Up until recently, if I needed to launch a child process from a Python program, I would use the system() function in the os module, because it was the easiest one for me to remember how to use. This is despite the fact that system() is rarely what I actually wanted.
For starters, os.system() runs the command in a shell, so unless you are actually using the shell redirection operators or argument expansion, the function is just launching a shell in order to run the program you really wanted to start in the first place. Second, the shell is going to interpret your arguments the way shells do — splitting arguments on spaces, expanding wildcards, etc. If one of the arguments is a filename with spaces and shell special characters, you have to escape it very carefully (and in a system-specific way) to prevent the shell from messing with it. Naturally, I often just wouldn’t bother and thus my commands would fail whenever a strange filename showed up.
Before the introduction of the subprocess module in python 2.4, the alternatives were either the popen-style calls, or the spawn* family of functions, or possibly the ‘commands’ module. There are two implementations of the popen calls, one in the os module and one in the popen2 module, with different calling conventions. The spawn functions are simple wrappers around the C library calls of the same name, and thus feel very different from a typical python function. None of the alternatives are particularly easy to remember, a problem compounded by the sheer number of them and their different calling conventions.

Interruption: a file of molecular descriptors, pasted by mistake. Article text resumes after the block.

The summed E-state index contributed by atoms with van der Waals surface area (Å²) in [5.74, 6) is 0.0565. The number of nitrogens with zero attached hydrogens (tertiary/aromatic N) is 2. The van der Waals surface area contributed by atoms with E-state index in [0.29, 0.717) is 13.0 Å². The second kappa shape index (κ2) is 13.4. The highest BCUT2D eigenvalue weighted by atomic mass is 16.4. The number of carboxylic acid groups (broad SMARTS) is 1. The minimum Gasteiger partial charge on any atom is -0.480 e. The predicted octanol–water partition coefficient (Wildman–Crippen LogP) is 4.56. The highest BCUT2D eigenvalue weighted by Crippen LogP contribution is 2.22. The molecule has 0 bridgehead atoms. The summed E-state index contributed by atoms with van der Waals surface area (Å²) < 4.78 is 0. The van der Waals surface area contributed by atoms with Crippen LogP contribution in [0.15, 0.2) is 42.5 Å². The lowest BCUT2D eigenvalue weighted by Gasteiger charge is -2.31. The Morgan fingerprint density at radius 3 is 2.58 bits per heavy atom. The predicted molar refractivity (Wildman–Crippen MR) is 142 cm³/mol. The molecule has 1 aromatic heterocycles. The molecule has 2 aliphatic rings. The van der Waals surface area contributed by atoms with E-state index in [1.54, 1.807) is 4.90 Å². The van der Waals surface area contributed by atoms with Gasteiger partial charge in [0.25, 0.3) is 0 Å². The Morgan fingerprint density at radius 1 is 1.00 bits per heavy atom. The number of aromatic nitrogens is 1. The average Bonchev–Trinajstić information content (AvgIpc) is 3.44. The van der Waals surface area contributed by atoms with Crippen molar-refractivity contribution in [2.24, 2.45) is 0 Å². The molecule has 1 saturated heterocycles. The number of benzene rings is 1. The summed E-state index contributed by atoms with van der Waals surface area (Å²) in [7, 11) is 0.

The subprocess module has pretty much supplanted all of them with a straightforward and very pythonic interface. It’s easy to remember, the defaults are what you would expect, and all the arguments and methods have intuitive names. To everyone who contributed to it: well done.